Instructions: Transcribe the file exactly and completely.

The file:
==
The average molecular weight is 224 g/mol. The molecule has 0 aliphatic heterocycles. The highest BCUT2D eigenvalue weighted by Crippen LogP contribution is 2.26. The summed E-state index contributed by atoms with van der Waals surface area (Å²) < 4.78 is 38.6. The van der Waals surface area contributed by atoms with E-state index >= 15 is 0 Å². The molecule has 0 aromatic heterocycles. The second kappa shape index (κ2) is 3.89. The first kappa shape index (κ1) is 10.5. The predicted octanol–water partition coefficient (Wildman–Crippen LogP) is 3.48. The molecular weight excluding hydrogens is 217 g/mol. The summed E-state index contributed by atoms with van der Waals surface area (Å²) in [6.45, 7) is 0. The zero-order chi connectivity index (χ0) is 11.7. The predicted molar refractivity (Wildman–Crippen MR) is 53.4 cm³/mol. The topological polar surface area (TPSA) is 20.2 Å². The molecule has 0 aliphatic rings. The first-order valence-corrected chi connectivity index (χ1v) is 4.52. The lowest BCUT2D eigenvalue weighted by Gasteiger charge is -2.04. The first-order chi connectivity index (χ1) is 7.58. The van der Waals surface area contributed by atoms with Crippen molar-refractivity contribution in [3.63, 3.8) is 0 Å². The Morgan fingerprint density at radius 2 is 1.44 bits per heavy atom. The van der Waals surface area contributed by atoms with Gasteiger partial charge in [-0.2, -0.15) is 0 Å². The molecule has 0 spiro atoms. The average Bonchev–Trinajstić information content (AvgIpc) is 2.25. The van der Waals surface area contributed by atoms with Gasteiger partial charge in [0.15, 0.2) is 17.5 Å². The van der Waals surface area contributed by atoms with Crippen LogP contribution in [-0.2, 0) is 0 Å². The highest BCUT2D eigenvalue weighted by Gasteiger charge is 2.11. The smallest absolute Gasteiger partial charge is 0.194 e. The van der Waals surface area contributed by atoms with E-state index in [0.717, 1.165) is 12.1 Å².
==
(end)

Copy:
The average molecular weight is 224 g/mol. The molecule has 0 aliphatic heterocycles. The highest BCUT2D eigenvalue weighted by Crippen LogP contribution is 2.26. The summed E-state index contributed by atoms with van der Waals surface area (Å²) < 4.78 is 38.6. The van der Waals surface area contributed by atoms with E-state index >= 15 is 0 Å². The molecule has 0 aromatic heterocycles. The second kappa shape index (κ2) is 3.89. The first kappa shape index (κ1) is 10.5. The predicted octanol–water partition coefficient (Wildman–Crippen LogP) is 3.48. The molecular weight excluding hydrogens is 217 g/mol. The summed E-state index contributed by atoms with van der Waals surface area (Å²) in [6.45, 7) is 0. The zero-order chi connectivity index (χ0) is 11.7. The predicted molar refractivity (Wildman–Crippen MR) is 53.4 cm³/mol. The topological polar surface area (TPSA) is 20.2 Å². The molecule has 0 aliphatic rings. The first-order valence-corrected chi connectivity index (χ1v) is 4.52. The lowest BCUT2D eigenvalue weighted by Gasteiger charge is -2.04. The first-order chi connectivity index (χ1) is 7.58. The van der Waals surface area contributed by atoms with Crippen molar-refractivity contribution in [3.63, 3.8) is 0 Å². The Morgan fingerprint density at radius 2 is 1.44 bits per heavy atom. The van der Waals surface area contributed by atoms with Gasteiger partial charge in [-0.2, -0.15) is 0 Å². The molecule has 0 spiro atoms. The average Bonchev–Trinajstić information content (AvgIpc) is 2.25. The van der Waals surface area contributed by atoms with Gasteiger partial charge in [0.15, 0.2) is 17.5 Å². The van der Waals surface area contributed by atoms with Crippen LogP contribution in [-0.2, 0) is 0 Å². The highest BCUT2D eigenvalue weighted by Gasteiger charge is 2.11. The smallest absolute Gasteiger partial charge is 0.194 e. The van der Waals surface area contributed by atoms with E-state index in [0.717, 1.165) is 12.1 Å².